Open Access. Powered by Scholars. Published by Universities.®

Political Science Commons

Open Access. Powered by Scholars. Published by Universities.®

Articles 1 - 6 of 6

Full-Text Articles in Political Science

History In The Making: Tunisia's Revolution, Nathaniel Greenberg May 2014

History In The Making: Tunisia's Revolution, Nathaniel Greenberg

Nathaniel Greenberg

ON THE NIGHT of January 24, 2011, I sat smoking shisha and sipping tea at a coffee shop in the downtown Cairo neighborhood of Lazoghly, just blocks from Tahrir Square. The Tunisian revolution had reached a crescendo, but there was little talk of it in this largely working-class neighborhood. With rumors spreading that protests were planned for the coming day, I asked some of the regulars if they thought Egypt could go the way of Tunisia. It was a laughable query. Egypt was too divided, they said, Mubarak too powerful. The following day seemed to confirm their skepticism. No one ...


Springtime For Freedom Of Religion Or Belief: Will Newly Democratic Arab States Guarantee International Human Rights Norms Or Perpetuate Their Violation?, Robert Blitt Dec 2011

Springtime For Freedom Of Religion Or Belief: Will Newly Democratic Arab States Guarantee International Human Rights Norms Or Perpetuate Their Violation?, Robert Blitt

Robert C. Blitt

The Arab Spring has generated unprecedented and seismic political and social upheaval across the Arab world. The reasons for the outbreak of widespread and vociferous public protest are myriad, but generally understood as including long-simmering resentment of government corruption and repression, underwhelming economic development, chronic unemployment and poor respect for human rights, including the treatment of individuals and groups affiliated with political manifestations of Islam. Despite the initial drama surrounding the street rallies, two years on, the pace of change has grown fitful and uncertain. The purpose of this chapter is to consider one narrow aspect of the Arab Spring ...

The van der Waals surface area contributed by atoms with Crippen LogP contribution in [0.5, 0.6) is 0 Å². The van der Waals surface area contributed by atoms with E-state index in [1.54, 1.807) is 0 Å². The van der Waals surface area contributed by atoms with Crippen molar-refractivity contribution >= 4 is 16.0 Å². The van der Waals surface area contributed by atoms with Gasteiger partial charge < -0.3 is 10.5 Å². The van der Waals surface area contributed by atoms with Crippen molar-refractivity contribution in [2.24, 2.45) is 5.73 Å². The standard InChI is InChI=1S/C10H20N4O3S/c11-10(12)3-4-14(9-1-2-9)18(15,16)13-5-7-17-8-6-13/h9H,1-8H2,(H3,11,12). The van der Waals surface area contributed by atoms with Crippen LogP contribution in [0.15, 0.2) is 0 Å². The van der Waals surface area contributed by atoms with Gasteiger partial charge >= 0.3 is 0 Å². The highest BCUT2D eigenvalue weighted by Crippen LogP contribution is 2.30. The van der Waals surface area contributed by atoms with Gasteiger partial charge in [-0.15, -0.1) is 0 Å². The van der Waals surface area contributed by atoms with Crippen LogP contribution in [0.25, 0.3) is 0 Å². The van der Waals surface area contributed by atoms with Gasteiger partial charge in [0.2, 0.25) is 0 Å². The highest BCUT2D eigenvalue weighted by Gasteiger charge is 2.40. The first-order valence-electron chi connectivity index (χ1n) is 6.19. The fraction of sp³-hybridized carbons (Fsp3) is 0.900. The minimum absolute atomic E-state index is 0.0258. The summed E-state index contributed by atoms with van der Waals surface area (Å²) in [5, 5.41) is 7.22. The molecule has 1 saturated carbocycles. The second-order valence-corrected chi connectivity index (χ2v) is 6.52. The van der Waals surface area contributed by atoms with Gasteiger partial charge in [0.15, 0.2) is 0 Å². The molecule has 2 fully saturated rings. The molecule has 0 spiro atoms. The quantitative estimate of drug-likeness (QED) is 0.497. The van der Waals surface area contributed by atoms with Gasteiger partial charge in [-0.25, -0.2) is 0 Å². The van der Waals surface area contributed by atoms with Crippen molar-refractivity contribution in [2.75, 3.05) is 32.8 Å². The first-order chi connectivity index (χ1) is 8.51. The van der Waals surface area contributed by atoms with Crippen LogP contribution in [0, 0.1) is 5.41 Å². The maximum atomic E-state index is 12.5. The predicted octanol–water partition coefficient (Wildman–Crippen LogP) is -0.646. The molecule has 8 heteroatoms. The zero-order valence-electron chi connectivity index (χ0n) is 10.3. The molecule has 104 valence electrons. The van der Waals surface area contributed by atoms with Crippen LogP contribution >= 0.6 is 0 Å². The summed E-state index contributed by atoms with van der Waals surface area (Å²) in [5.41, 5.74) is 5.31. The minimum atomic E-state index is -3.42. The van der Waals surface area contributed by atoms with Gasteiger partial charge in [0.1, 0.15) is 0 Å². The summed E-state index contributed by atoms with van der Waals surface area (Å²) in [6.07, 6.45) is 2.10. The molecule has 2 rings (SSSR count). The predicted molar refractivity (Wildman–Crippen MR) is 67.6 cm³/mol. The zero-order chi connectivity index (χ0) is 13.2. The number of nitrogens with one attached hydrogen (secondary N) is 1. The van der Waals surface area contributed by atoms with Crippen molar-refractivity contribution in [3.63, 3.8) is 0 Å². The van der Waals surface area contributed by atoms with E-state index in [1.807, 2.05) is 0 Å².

Defamation Of Religion: Rumors Of Its Death Are Greatly Exaggerated, Robert Blitt Dec 2010

Defamation Of Religion: Rumors Of Its Death Are Greatly Exaggerated, Robert Blitt

Robert C. Blitt

This Article explores the recent decisions by the United Nations (“UN”) Human Rights Council and General Assembly to adopt consensus resolutions aimed at “combating intolerance, negative stereotyping and stigmatization of, and discrimination, incitement to violence and violence against, persons based on religion or belief.” These resolutions represent an effort to move past a decade’s worth of contentious roll call votes in favor of prohibiting defamation of religion within the international human rights framework. Although labeled “historic” resolutions, this Article argues that the UN’s new compromise approach endorsed in 2011 — motivated in part by the desire to end years ...


The Bottom Up Journey Of 'Defamation Of Religion' From Muslim States To The United Nations: A Case Study Of The Migration Of Anti-Constitutional Ideas, Robert Blitt Dec 2010